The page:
Through his particle research, Bass came across NIOZ and was impressed by their work. He was excited by the possibility of doing doctoral research in this field at the marine research institute on the island of Texel. The initial encounter was promising: ‘I even boarded a ferry for the first time in my life … the one to Texel! And the Dutch weather is similar to that of Oregon’. Bass is using his particle expertise to build up a picture of which parts of the Wadden Sea are important as nurseries for various fish species. In this way, he hopes to get a handle on the physical characteristics of places that are popular with fish at different stages of their life.
Bass is enthusiastic about another part of his research project: experimenting with fish in the laboratory under varying conditions of salinity, temperature and acidity. ‘This way, we find out under which conditions they grow best, and this information can be used in the models. I’m really looking forward to doing experimental work as well as computer work.’
Name: Jena Edwards From: Canada
Following fish on their way to the Waddensea
It’s not surprising that Jena Edwards is responsible for the larger fish in Swimway. As a volunteer, she took part in a study of the movements of white sharks off the coast of South Africa. And for her master’s degree, she studied the Greenland shark. For Swimway, Jena will follow the movements of mullet, sea bass, sea trout and tope shark through the Wadden Sea.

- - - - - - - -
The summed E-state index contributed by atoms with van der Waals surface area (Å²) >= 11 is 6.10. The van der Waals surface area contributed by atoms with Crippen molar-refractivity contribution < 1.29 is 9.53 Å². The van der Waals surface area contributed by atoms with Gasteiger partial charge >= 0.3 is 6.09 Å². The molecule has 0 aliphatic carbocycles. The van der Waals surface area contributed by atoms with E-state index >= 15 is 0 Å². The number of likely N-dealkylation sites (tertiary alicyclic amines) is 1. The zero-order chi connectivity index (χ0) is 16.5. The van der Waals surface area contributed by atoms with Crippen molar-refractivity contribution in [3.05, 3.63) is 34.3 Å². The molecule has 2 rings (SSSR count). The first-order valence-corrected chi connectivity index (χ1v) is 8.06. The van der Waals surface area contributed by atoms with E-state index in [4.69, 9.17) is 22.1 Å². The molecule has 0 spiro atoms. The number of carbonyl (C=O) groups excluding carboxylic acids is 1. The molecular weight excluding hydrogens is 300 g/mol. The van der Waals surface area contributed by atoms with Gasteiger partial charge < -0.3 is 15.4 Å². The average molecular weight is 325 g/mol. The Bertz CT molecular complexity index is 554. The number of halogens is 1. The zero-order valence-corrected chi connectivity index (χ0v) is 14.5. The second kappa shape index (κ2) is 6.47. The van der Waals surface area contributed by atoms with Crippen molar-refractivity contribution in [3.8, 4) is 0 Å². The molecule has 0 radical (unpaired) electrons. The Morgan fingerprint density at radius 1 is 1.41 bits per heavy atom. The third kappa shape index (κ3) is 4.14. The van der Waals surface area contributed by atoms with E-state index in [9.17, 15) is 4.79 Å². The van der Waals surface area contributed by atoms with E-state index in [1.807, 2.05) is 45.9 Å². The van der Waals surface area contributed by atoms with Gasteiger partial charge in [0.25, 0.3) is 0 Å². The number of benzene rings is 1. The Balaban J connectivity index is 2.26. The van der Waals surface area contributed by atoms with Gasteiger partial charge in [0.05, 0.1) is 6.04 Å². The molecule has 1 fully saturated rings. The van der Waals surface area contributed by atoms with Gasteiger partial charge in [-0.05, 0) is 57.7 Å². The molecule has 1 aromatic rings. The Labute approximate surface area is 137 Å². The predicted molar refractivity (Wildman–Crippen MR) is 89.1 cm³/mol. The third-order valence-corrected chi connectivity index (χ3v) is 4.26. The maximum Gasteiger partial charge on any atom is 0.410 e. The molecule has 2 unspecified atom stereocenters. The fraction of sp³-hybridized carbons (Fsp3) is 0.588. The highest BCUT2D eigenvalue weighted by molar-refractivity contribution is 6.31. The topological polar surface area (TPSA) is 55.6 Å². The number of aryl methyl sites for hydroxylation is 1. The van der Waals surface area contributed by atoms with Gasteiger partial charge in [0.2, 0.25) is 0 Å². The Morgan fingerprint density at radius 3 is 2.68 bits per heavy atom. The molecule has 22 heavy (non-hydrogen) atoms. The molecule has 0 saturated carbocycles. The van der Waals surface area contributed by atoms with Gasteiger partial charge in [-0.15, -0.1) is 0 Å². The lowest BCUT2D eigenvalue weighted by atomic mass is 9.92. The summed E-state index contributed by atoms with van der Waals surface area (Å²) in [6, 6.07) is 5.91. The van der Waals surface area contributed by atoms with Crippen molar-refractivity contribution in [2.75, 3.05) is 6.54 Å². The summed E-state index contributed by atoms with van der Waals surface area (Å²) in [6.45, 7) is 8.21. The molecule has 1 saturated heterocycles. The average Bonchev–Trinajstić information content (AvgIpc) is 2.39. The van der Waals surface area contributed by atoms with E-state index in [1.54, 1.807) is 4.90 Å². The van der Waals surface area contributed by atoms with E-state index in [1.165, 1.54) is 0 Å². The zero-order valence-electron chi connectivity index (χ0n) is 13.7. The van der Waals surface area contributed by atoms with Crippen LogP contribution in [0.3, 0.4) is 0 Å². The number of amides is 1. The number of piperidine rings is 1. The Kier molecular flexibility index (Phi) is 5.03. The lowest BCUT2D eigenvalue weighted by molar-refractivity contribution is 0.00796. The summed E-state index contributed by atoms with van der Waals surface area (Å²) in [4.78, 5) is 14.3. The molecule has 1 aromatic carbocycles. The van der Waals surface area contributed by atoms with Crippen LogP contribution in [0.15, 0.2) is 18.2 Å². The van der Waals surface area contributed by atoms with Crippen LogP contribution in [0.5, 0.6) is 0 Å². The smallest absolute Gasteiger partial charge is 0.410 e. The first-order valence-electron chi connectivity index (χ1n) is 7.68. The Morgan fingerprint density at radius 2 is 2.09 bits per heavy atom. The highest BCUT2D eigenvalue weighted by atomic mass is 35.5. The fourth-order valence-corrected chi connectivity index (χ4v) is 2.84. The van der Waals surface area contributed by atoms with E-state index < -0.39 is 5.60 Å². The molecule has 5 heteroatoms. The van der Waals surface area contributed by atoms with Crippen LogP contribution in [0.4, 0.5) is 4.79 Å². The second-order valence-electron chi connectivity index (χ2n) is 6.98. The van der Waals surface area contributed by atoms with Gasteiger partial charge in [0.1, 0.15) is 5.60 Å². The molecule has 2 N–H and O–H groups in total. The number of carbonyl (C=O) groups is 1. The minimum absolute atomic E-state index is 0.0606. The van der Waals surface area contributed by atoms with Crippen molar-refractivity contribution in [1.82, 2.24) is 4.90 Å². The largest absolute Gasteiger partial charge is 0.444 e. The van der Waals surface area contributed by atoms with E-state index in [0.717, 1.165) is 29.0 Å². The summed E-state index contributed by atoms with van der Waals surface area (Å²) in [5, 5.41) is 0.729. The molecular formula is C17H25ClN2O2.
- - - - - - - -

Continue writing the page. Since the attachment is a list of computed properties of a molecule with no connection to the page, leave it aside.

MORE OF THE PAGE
Jena will use two techniques to track the four fish species. Acoustic transmitters, in 2cm capsules, will be inserted into the abdominal cavity of captured fish. In addition, the plan is to equip fish with small external devices that store data on temperature and depth. ‘We are going to use a large number of transmitters and receivers, which will make it possible to follow large numbers of fish throughout the Wadden Sea. To that end we will install a large receiver network throughout the western Wadden Sea. Nothing like this has ever been done before,’ says Jena.
Her love of marine research came early. She grew up on the rugged Canadian east coast and studied there as well. As a scientist, Jena is fascinated by movements of fish through the sea and the ‘why’ behind them. ‘I wanted to be a marine biologist from the age of four. Marine life is so different, and that intrigued me. The opportunity to follow fish on such a large scale is so exciting!’